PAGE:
17 September 2016| Kaadhal (love), the 2004 Tamil blockbuster directed by Balaji Sakthivel was screened at SAA auditorium to commemorate the 137th birthday of the social reformer, pioneer and intellectual Periyar E. V. Ramasamy (1879-1973). The event named “Recast(e)ing Love in the Land of Periyar” began at 2:30 pm with an enlightened talk and Q/A session with Dr Rajan Krishnan, Dean of School of Culture and Creative Expression at Ambedkar University, which was followed by the screening of the film. Taking his cue from the event title Dr Krishnan threw light on Periyar’s prismatic life and thoughts reflected in the film, and in a larger context in Tamil history, society, culture and politics.
The significant contributions made by Periyar in challenging caste and orthodoxy as well as his radical ideas for women empowerment inspired social reform movements such as dropping of one’s surname, indicative of an individual’s caste. He is however more prominently known for the self-respect movement. Inter-caste marriages promoted by him, were not only a means to challenge the orthodox hierarchy and parochialism of the Hindu Brahminical caste system, but were also significant in promoting gender equality and, recognizing and establishing the agency of the individual in such matters over that of the family or community.
Dr Krishnan who is known for his work on Tamil cinema and Dravidian politics began, “…if one is to connect these two dots [Periyar and the film Kaadhal], one will have to connect it by drawing a line which is the line of history of Tamil land…the history of the Tamils.” Confessing his scepticism for institutional history, he remarked that in spite of his varied contributions for social reform, Periyar remains confined to Tamil history and is hardly recognized as a part of the national history.
Further commenting on the negligence of regional cultures, problems and issues in the national discourse; he emphasized that one cannot speak of the nation until and unless one takes into consideration the diversity of thoughts, culture and expression. In light of which the oblivious manner in which Tamil history and its people have been treated by the centre is particularly jarring. The onus is thus on the non-Tamil, to bridge the gap. He said, “…they [non-Tamil] should learn to read Tamil and learn to read Periyar to mobilize him in history, the responsibility or obligation or burden of history is not on us…the burden is on others to learn the language and learn the man.”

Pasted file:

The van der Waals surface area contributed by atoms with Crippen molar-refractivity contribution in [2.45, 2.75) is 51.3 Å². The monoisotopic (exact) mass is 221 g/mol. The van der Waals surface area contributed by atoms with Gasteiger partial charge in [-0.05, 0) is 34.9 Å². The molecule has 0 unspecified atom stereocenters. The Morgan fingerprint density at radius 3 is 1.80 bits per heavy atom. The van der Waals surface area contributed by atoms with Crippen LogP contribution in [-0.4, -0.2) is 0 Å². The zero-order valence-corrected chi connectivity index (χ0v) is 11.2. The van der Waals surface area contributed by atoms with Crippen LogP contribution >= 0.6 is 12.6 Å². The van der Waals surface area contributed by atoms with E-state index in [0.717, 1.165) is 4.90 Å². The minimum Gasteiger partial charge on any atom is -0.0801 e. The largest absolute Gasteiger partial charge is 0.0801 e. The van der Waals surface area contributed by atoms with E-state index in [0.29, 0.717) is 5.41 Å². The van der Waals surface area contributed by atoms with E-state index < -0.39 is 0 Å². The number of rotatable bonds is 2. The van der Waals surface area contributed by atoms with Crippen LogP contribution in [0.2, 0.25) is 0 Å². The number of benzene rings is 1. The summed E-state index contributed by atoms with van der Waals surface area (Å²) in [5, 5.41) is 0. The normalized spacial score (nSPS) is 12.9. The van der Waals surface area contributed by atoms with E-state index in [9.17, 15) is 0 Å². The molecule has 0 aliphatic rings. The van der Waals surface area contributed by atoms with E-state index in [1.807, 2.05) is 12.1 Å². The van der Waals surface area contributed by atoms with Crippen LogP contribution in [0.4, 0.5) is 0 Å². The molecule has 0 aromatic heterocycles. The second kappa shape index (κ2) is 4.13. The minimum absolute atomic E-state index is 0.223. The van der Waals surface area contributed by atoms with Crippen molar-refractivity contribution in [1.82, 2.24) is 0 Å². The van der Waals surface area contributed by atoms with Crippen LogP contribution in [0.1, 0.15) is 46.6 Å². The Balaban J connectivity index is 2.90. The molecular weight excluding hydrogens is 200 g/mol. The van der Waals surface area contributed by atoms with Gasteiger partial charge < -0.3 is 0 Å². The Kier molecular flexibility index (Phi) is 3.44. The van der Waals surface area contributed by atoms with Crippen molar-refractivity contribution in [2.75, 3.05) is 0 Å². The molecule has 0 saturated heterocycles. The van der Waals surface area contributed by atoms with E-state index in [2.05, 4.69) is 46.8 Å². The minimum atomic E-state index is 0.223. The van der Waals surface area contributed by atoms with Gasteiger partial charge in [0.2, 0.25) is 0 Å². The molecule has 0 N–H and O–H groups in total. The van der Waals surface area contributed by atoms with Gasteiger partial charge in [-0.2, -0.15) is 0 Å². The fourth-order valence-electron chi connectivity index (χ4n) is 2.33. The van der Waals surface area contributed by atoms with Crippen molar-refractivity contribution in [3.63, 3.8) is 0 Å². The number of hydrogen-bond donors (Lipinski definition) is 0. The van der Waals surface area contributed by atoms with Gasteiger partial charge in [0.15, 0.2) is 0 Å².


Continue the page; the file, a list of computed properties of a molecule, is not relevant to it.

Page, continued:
Moving on to a critical appraisal of the achievements and failures of the self-respect movement and the Dravidan movement, he opined that these movements failed to make a dent in the domination of the Brahmincal thought in the society. The self-respect movement could not provide for the emancipation of Dalits from other powerful landowning castes. A number of factors were responsible for it; one of them being the nature of electoral democracy which installs the majority in power against the minority and marginal. Periyar who was a supporter of Republican system of government had earlier pointed out many shortcomings of electoral democracy.
Speaking on the chief connect between the film and Periyarism; he said caste cannot substantialize itself—“it is just a fiction…and that is where the ferocity of endogamy comes up.” The violence against inter-caste marriage can be seen as “a death cry of the caste system… in its last throes,” he said. The film that centred around a young couple with caste and class differences, who elope to get married but end up getting separated with the boy meeting a tragic end, poignantly captures the complexities of not just the Tamil society but also resonates with other regions of the country witnessing growing instances of honour killing on account of inter-caste or inter-religion or inter-class marriages.
He also brought to attention the turn in Tamil cinema in the last two decades. Taking the audience through the history of Tamil cinema and its problematic relation with the practice of caste; he explained that even though there was a complete formal erasure of the caste in the early cinema, one can still notice the eruption of the materiality in discrete ways. There the hero would emerge as a transcendental hero bringing justice to society, a narrative which was completely overturned in later films like Kaadhal. Kaadhal, he comments signifies the death of the transcendental hero and the inception of the material reality of the caste on the screen.
The event was organized by an independent group of students from Tamil Nadu to initiate a conversation across linguistic, regional, cultural and ethnic barriers between the state and the rest of the country. Indhubala from CSSS (Sociology), who was one of the organizers when approached, explained “We thought this is the day we should tell them, this is what Periyar stood for, when you say Phule, Khasi Ram, Ambedkar there is an identification of their politics, whereas Periyar becomes a name for representation from south…there was Ambedkar who focussed on women and women’s issues, there was Periyar who addressed the same issue in a more radical way— women should not bear children that is where whole oppression starts, let us burn the whole humanity for the sake of women, such radical thinking emerged from that….”
The screening witnessed a full house. Post screening discussion saw some more questions being raised on gender relations, caste hybridity, the oeuvre of the director and Tamil cinema in general.
The Informer correspondent.